# Two bacterial colonies

Show 40 post(s) from this thread on one page
Page 1 of 6 12345 ... Last
• Nov 5th 2010, 09:54 AM
lancelot854
Two bacterial colonies
Two bacteria colonies are cultivated in a laboratory. The first colony has a doubling time of 2 hours and the second a doubling time of 3 hours. Initially, the first colony contains 1000 bacteria and the second colony 3,000 bacteria. At what time t will sizes of the colonies be equal?

We never learned this in class, and he expects us to know it for the next one. I have no idea what to do here. :S
• Nov 5th 2010, 09:58 AM
Ackbeet
What kind of function doubles when you increase t by a certain amount each time?
• Nov 5th 2010, 10:00 AM
lancelot854
By researching a bit, I have come to the conclusion that this is an exponential growth function. We never learned this, lol.
• Nov 5th 2010, 10:05 AM
Ackbeet
You are correct. Can you figure out exactly which functions will fit your conditions? (You'll need two separate functions here, one for each colony.)
• Nov 5th 2010, 10:08 AM
lancelot854
Hmm, nope, I have no clue. :(
• Nov 5th 2010, 10:11 AM
Ackbeet
Ok. Well, let's just take the first colony. You know that its initial population is 1000, and it has a doubling time of 2 hours. I would posit a function of the form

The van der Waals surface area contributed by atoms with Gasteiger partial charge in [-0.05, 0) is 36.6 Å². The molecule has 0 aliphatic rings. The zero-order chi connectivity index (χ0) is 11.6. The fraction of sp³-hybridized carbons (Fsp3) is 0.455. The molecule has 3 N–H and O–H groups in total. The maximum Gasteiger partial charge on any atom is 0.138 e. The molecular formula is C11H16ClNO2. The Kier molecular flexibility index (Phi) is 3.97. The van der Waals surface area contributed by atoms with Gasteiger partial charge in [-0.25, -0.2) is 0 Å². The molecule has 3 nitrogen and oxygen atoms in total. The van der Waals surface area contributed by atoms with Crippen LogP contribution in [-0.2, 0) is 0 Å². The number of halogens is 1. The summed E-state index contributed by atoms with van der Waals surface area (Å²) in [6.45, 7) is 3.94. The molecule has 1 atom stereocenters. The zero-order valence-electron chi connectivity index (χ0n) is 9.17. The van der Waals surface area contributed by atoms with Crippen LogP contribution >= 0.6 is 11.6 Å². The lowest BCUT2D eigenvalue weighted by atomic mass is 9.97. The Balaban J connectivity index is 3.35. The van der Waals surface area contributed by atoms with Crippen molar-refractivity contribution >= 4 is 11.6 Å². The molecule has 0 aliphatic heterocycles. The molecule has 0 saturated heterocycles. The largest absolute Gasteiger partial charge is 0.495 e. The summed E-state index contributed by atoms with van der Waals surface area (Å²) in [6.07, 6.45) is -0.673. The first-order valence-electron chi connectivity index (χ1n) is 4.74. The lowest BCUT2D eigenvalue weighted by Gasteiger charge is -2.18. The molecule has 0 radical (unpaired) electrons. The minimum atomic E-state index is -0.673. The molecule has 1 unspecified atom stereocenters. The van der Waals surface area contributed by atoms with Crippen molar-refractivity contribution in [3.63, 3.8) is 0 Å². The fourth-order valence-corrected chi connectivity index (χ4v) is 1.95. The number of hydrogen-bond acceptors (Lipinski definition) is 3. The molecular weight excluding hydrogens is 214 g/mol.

\$\displaystyle P(t)=K\,n^{kt}.\$

What happens when you plug in t = 0? What does that say about the value of K?
• Nov 5th 2010, 10:19 AM
lancelot854
It basically says that when t = 0, the answer will be K. I'm guessing k has a direct relationship with P
• Nov 5th 2010, 10:20 AM
Ackbeet
Well, yes, it does have a direct relationship. When t = 0, your function returns K. But you know the population when t = 0, don't you?
• Nov 5th 2010, 10:25 AM
lancelot854
The population would be 0 would it not? P(0) = 0.
• Nov 5th 2010, 10:26 AM
Ackbeet
No, no. This is the population when you start the clock. The initial population. What is that?
• Nov 5th 2010, 10:34 AM
lancelot854
1,000 or 3,000, depending on the colony.
• Nov 5th 2010, 10:35 AM
Ackbeet
Right. Well, we were looking at just the first colony, as per Post # 6. So, what does this tell you about the equation in Post # 6 for the first colony?
• Nov 5th 2010, 10:40 AM
lancelot854
When t = 0, the population will be 1,000.
• Nov 5th 2010, 10:41 AM
Ackbeet
So K is... what?
• Nov 5th 2010, 10:43 AM
lancelot854
K is the new population after a certain amount of time.
Show 40 post(s) from this thread on one page
Page 1 of 6 12345 ... Last